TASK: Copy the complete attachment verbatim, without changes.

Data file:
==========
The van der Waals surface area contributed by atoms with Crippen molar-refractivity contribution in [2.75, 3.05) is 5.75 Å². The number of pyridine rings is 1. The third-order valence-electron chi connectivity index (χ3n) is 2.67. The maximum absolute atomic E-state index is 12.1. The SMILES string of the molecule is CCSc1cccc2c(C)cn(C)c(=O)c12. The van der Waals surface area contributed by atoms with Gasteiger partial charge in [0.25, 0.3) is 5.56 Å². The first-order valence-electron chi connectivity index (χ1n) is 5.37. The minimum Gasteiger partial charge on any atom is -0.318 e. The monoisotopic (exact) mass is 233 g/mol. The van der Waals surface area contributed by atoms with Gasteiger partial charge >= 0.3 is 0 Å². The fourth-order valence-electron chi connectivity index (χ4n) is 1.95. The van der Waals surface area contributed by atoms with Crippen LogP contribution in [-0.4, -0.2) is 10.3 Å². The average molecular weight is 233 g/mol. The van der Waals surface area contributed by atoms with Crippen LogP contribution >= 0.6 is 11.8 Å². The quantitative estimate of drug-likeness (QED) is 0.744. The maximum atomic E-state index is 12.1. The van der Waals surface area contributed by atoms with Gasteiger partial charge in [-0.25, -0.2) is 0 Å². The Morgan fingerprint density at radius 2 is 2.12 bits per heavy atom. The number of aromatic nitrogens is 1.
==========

The van der Waals surface area contributed by atoms with Crippen molar-refractivity contribution in [2.75, 3.05) is 5.75 Å². The number of pyridine rings is 1. The third-order valence-electron chi connectivity index (χ3n) is 2.67. The maximum absolute atomic E-state index is 12.1. The SMILES string of the molecule is CCSc1cccc2c(C)cn(C)c(=O)c12. The van der Waals surface area contributed by atoms with Gasteiger partial charge in [0.25, 0.3) is 5.56 Å². The first-order valence-electron chi connectivity index (χ1n) is 5.37. The minimum Gasteiger partial charge on any atom is -0.318 e. The monoisotopic (exact) mass is 233 g/mol. The van der Waals surface area contributed by atoms with Gasteiger partial charge >= 0.3 is 0 Å². The fourth-order valence-electron chi connectivity index (χ4n) is 1.95. The van der Waals surface area contributed by atoms with Crippen LogP contribution in [-0.4, -0.2) is 10.3 Å². The average molecular weight is 233 g/mol. The van der Waals surface area contributed by atoms with Crippen LogP contribution >= 0.6 is 11.8 Å². The quantitative estimate of drug-likeness (QED) is 0.744. The maximum atomic E-state index is 12.1. The van der Waals surface area contributed by atoms with Gasteiger partial charge in [-0.25, -0.2) is 0 Å². The Morgan fingerprint density at radius 2 is 2.12 bits per heavy atom. The number of aromatic nitrogens is 1.